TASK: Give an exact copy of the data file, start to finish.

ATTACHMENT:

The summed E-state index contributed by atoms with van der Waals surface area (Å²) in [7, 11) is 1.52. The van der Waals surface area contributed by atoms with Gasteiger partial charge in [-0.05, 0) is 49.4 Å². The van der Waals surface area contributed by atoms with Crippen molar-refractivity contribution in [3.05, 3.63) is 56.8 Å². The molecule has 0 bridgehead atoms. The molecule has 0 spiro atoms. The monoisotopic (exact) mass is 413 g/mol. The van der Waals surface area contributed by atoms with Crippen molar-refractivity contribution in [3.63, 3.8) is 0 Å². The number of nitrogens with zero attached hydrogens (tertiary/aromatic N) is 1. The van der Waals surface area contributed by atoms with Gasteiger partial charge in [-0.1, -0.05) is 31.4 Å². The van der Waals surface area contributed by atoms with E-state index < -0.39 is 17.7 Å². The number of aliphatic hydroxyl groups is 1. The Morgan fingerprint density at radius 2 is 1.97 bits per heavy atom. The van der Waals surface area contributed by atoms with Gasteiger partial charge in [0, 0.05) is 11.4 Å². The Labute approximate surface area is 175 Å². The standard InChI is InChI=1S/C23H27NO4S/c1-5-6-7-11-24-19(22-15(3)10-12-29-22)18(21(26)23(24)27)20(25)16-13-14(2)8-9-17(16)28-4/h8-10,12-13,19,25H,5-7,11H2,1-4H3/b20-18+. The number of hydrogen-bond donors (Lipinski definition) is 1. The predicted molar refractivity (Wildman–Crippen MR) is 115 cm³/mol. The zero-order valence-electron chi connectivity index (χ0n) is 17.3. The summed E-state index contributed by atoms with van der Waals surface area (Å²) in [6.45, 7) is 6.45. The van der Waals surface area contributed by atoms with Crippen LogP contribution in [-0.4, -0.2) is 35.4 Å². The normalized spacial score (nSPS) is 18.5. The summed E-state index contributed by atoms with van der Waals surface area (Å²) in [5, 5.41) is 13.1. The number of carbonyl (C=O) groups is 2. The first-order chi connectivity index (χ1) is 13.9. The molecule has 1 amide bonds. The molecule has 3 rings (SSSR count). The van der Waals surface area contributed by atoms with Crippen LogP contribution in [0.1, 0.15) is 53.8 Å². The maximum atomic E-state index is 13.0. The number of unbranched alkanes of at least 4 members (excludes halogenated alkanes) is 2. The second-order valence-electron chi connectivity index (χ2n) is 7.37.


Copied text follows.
The summed E-state index contributed by atoms with van der Waals surface area (Å²) in [7, 11) is 1.52. The van der Waals surface area contributed by atoms with Gasteiger partial charge in [-0.05, 0) is 49.4 Å². The van der Waals surface area contributed by atoms with Crippen molar-refractivity contribution in [3.05, 3.63) is 56.8 Å². The molecule has 0 bridgehead atoms. The molecule has 0 spiro atoms. The monoisotopic (exact) mass is 413 g/mol. The van der Waals surface area contributed by atoms with Crippen molar-refractivity contribution in [3.63, 3.8) is 0 Å². The number of nitrogens with zero attached hydrogens (tertiary/aromatic N) is 1. The van der Waals surface area contributed by atoms with Gasteiger partial charge in [-0.1, -0.05) is 31.4 Å². The van der Waals surface area contributed by atoms with E-state index < -0.39 is 17.7 Å². The number of aliphatic hydroxyl groups is 1. The Morgan fingerprint density at radius 2 is 1.97 bits per heavy atom. The van der Waals surface area contributed by atoms with Gasteiger partial charge in [0, 0.05) is 11.4 Å². The Labute approximate surface area is 175 Å². The standard InChI is InChI=1S/C23H27NO4S/c1-5-6-7-11-24-19(22-15(3)10-12-29-22)18(21(26)23(24)27)20(25)16-13-14(2)8-9-17(16)28-4/h8-10,12-13,19,25H,5-7,11H2,1-4H3/b20-18+. The number of hydrogen-bond donors (Lipinski definition) is 1. The predicted molar refractivity (Wildman–Crippen MR) is 115 cm³/mol. The zero-order valence-electron chi connectivity index (χ0n) is 17.3. The summed E-state index contributed by atoms with van der Waals surface area (Å²) in [6.45, 7) is 6.45. The van der Waals surface area contributed by atoms with Crippen LogP contribution in [-0.4, -0.2) is 35.4 Å². The normalized spacial score (nSPS) is 18.5. The summed E-state index contributed by atoms with van der Waals surface area (Å²) in [5, 5.41) is 13.1. The number of carbonyl (C=O) groups is 2. The first-order chi connectivity index (χ1) is 13.9. The molecule has 1 amide bonds. The molecule has 3 rings (SSSR count). The van der Waals surface area contributed by atoms with Crippen LogP contribution in [0.1, 0.15) is 53.8 Å². The maximum atomic E-state index is 13.0. The number of unbranched alkanes of at least 4 members (excludes halogenated alkanes) is 2. The second-order valence-electron chi connectivity index (χ2n) is 7.37.